Coase was trained as an economist, but spent most of his career working in a law school. He was a pioneering figure in the field of law and economics. The New York Times considered Paul Samuelson to be the foremost academic economist of the 20th century. He was the first American to win the Noble Prize in economics in He served as an advisor to both Presidents Kennedy and Johnson, and acted as a consultant to the United States Treasury. But perhaps his greatest impact came by writing Economics: An Introductory Analysis.

This textbook has sold over 4 million copies and become the all-time best selling economics textbook. It is in its 19th printing.

Samuelson achieved these numerous accolades by developing the mathematical methodology now considered foundational to all economics. Before Samuelson several revolutionary thinkers had explored detailed modeling techniques in their effort to advance their science. However, Samuelson gave such a systematic treatment of the material that his approach soon became the yardstick by which all other economists measured.

But despite his great technical accomplishments, Samuelson also popularized his ideas. He brought Keynesianism from esoteric to common sense through his textbook writing and his weekly Newsweek column in which he and Milton Friedman represented opposing views. Because of Samuelson, Neo-Keynesianism became the established academic norm, and continues to exert considerable influence to this day.


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  • When most people think of anarchists they think of muscle-bound Rambo-like men with a spear in one hand, an assault rifle in the other, and a massive, freshly slain game animal slung over the warrior's broad shoulders. How ironic that the most important figure in the anarcho-capitalist movement was really a short, jolly, intellectual?

    But that is exactly who Murray Rothbard was. Rothbard's thinking stands in total contrast to just about everything that modern economics teaches. He argued that government itself was totally unnecessary, and that the free market could do a better job of providing everything that government provides, whether that be roads, healthcare, security forces, or a public justice system.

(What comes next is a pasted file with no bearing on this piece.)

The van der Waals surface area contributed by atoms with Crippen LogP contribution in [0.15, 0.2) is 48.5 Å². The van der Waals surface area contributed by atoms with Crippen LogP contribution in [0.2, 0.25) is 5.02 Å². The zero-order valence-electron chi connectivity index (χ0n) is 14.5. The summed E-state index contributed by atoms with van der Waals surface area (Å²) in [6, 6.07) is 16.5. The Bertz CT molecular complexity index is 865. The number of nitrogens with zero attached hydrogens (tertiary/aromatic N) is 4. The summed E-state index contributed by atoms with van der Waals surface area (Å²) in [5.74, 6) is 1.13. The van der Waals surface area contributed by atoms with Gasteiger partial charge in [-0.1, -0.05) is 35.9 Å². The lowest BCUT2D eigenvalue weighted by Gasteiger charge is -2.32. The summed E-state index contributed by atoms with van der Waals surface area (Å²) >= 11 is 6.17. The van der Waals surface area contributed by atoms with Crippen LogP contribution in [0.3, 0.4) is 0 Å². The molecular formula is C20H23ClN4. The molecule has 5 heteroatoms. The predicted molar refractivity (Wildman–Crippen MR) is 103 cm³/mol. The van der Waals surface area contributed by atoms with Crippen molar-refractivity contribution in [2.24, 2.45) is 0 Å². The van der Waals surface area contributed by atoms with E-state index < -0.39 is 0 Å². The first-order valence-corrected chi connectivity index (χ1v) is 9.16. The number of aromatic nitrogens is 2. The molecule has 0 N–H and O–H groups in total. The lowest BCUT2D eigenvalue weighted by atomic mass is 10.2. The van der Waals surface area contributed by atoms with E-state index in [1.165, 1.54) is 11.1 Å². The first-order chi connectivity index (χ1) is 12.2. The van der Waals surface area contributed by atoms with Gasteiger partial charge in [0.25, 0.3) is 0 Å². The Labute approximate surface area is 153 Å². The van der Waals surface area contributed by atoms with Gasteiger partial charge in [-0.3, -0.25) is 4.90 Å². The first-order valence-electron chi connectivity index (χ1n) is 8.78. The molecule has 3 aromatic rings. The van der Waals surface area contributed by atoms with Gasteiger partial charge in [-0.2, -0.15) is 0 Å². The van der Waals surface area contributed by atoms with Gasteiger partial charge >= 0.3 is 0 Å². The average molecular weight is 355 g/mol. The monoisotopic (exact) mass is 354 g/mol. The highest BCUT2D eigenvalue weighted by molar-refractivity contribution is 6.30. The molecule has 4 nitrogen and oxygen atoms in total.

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    To put things mildly, Chicago School thinkers like Milton Friedman look like socialists by comparison. Even his way of writing is drastically different from the majority of economists. Most modern economists make ample use of math-based models in an effort to model physics. Their texts are drenched in complex, statistically sophisticated analysis. But Rothbard proceeds from very basic propositions and builds axiom upon axiom until 1, pages later, a full blown alternative worldview majestically unfolds.

    His material, being both exhaustive and accessible to the average person, has procured a cult following amongst heterodox thinkers and continues to grow in prominence through the Mises Institute, which he helped found. He was one of the last polyglots who could readily excel in multiple academic disciplines. He practiced law, taught literature and logic in addition to political economy, and did pioneering work in mathematical statistics. Edgeworth developed several novel arguments in economics that proved to be fruitful for generations.

    He produced unique mathematical models that mapped both utilitarian and economic principles. He also was the first person to use indifference curves. These ideas advanced modern general equilibrium theory.

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    Contemporary students of microeconomics will also recognize his Edgeworth Box, which represents various distributions of resources. There are some scholars who are known for a famous article they wrote, or a magisterial dissertation that changed the way experts understand their field and has since been read by every graduate student.


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    Then there are finance experts who work in banking and Wall Street and get a big break with the government. But Jeffery Sachs became one of the leading scholars on economic development, poverty, and globalism by spearheading a long list of important research initiatives. He is well known amongst numerous influential organizations that make the political world go round. Sachs was a co-recipient of the Blue Planet Prize.

    His fight for the environment has led Time Magazine to twice list him among the world's most influential leaders.

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    Public Policy after Utopia - Niskanen

    He was the head of the Earth Institute from to , and he became a professor at Columbia University in He is also the Special Advisor to the U. In the past he served as a U. Secretary advisor on Millennium Development Goals. Sustainable Development Solutions Network. Carl Menger was born and raised in Poland, where he eventually received a law degree from the University of Krakow in His love of economics developed while working for Vienna's Prime Minister.